ESPE Abstracts (2016) 86 P-P1-141

Off-Label Use of the Aromatase Inhibitor Letrozole in Pubertal Boys to Improve Final Height: Laboratory, Auxological and Bone Age Data

Heinrich Schmidt, Claudia Weissenbacher, Susanne Bechtold-Dalla Pozza, Julia Roeb & Carmen Sydlik


Dr. v. Haunersches Children’s Hospital, Ludwigs-Maximilians-Universität München, Munich, Germany


Background and aims: The aromatase inhibitor letrozole is used to improve final height in boys with predicted short stature by delaying bone age (BA) maturation due to suppression of estradiol levels. There are few data regarding its effects, especially when used as single medication.

Methods: Ten pubertal boys with predicted low final height treated with letrozole 2.5 mg/d p.o. (no other medication) for up to 24 months were analysed for auxological, laboratory and BA data.

Results: Height-SDS showed only small changes during the time of treatment (means between −0.06 and +0.10 SDS) with wide interindividual variability (−0.65 to +0.89 SDS). BMI raised between 0 and 6 months of treatment (mean: +0.42 SDS) remaining quite constant afterwards. While BA was average in most patients at start (mean difference between BA and chronological age (CA): −0.63 years) and even advanced during the first 6 months (mean difference BA - CA: +0.34 years compared to values at start), an increasing delay compared to the initial values was first seen at 12 month (−0.19 years). This trend continued until 24 months (mean: −0.29 years), but in the whole, the additional delay was relatively small. IGF-I SDS decreased in all with the largest difference between 0 and 6 months, but continued to descent until 24 months, falling below −2 SDS in four patients. Testosterone clearly increased between 0 and 6 months (mean: +440 ng/dl), then remaining unchanged. Suppression of estradiol, the main effect of letrozole, was achieved only in in 5 of the 10 patients after 6 months but in 5 of 6 after 12 months. Changes of predicted final height varied widely interindividually (−5.0 to +6.95 cm at 18 months compared to start, mean: +1.92 cm, median: +2.91 cm) and also intraindividually during the course of treatment. There were no significant correlations of the changes in delay of BA or predicted final height with any of the initial data.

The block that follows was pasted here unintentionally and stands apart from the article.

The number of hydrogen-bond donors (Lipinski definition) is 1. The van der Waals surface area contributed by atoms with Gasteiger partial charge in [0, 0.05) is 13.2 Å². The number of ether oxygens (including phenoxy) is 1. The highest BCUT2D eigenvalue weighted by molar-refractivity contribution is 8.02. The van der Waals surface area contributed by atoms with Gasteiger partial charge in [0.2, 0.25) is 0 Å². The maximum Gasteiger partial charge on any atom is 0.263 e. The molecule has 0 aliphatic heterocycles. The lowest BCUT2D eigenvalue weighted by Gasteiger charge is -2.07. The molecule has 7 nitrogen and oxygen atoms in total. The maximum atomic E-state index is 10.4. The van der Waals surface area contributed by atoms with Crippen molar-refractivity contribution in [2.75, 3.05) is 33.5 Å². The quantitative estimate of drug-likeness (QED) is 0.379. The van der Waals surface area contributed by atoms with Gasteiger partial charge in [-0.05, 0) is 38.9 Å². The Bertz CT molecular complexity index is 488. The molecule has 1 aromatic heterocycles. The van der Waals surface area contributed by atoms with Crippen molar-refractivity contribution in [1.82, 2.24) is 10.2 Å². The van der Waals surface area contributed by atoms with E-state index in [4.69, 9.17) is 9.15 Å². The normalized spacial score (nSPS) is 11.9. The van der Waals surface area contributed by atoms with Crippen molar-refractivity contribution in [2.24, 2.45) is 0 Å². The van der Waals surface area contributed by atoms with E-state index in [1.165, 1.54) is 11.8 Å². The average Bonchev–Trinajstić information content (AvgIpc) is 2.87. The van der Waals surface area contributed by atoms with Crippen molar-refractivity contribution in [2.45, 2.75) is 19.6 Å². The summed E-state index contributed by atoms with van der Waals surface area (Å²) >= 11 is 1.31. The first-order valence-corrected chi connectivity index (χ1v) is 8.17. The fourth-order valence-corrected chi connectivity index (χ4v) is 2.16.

Conclusion: Letrozole as a monotherapy increases final height in the majority, but not in all treated boys. Decrease of IGF-I SDS by letrozole could eventually reduce the value of the gain of growth potential. Delay of maturation of BA as well as estradiol suppression were achieved only after 12 months, so it is to discuss if a higher dose of letrozole, at least during the first 6–12 months could further improve the effect.

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